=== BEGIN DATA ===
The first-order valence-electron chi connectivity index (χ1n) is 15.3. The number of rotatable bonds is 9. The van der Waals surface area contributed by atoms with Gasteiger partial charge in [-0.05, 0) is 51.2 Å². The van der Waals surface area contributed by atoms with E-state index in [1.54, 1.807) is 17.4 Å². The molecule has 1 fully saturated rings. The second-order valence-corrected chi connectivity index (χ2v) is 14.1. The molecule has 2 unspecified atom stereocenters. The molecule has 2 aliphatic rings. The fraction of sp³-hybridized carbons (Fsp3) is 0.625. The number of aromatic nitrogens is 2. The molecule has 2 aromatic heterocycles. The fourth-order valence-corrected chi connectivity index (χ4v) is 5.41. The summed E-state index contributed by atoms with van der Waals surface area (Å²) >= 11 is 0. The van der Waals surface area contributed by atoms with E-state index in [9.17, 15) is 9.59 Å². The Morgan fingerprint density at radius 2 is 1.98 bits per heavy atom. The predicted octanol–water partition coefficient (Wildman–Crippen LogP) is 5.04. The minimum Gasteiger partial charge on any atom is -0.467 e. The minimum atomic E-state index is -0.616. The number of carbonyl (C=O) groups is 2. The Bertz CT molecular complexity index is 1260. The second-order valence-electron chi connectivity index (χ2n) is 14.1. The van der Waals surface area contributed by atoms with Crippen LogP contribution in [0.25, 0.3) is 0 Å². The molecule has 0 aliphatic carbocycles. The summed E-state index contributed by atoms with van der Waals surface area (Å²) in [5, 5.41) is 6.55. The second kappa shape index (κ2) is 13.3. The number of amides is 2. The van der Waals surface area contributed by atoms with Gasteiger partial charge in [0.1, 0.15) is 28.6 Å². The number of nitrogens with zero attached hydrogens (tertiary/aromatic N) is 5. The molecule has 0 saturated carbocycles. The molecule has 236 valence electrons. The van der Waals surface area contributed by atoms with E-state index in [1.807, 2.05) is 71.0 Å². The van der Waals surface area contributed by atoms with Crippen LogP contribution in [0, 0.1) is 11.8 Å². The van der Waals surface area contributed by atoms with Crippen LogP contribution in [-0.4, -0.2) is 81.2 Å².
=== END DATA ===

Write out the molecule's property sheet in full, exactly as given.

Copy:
The first-order valence-electron chi connectivity index (χ1n) is 15.3. The number of rotatable bonds is 9. The van der Waals surface area contributed by atoms with Gasteiger partial charge in [-0.05, 0) is 51.2 Å². The van der Waals surface area contributed by atoms with E-state index in [1.54, 1.807) is 17.4 Å². The molecule has 1 fully saturated rings. The second-order valence-corrected chi connectivity index (χ2v) is 14.1. The molecule has 2 unspecified atom stereocenters. The molecule has 2 aliphatic rings. The fraction of sp³-hybridized carbons (Fsp3) is 0.625. The number of aromatic nitrogens is 2. The molecule has 2 aromatic heterocycles. The fourth-order valence-corrected chi connectivity index (χ4v) is 5.41. The summed E-state index contributed by atoms with van der Waals surface area (Å²) >= 11 is 0. The van der Waals surface area contributed by atoms with E-state index in [9.17, 15) is 9.59 Å². The Morgan fingerprint density at radius 2 is 1.98 bits per heavy atom. The predicted octanol–water partition coefficient (Wildman–Crippen LogP) is 5.04. The minimum Gasteiger partial charge on any atom is -0.467 e. The minimum atomic E-state index is -0.616. The number of carbonyl (C=O) groups is 2. The Bertz CT molecular complexity index is 1260. The second-order valence-electron chi connectivity index (χ2n) is 14.1. The van der Waals surface area contributed by atoms with Crippen LogP contribution in [0.25, 0.3) is 0 Å². The molecule has 0 aliphatic carbocycles. The summed E-state index contributed by atoms with van der Waals surface area (Å²) in [5, 5.41) is 6.55. The second kappa shape index (κ2) is 13.3. The number of amides is 2. The van der Waals surface area contributed by atoms with Gasteiger partial charge in [0.1, 0.15) is 28.6 Å². The number of nitrogens with zero attached hydrogens (tertiary/aromatic N) is 5. The molecule has 0 saturated carbocycles. The molecule has 236 valence electrons. The van der Waals surface area contributed by atoms with E-state index in [1.807, 2.05) is 71.0 Å². The van der Waals surface area contributed by atoms with Crippen LogP contribution in [0, 0.1) is 11.8 Å². The van der Waals surface area contributed by atoms with Crippen LogP contribution in [-0.4, -0.2) is 81.2 Å².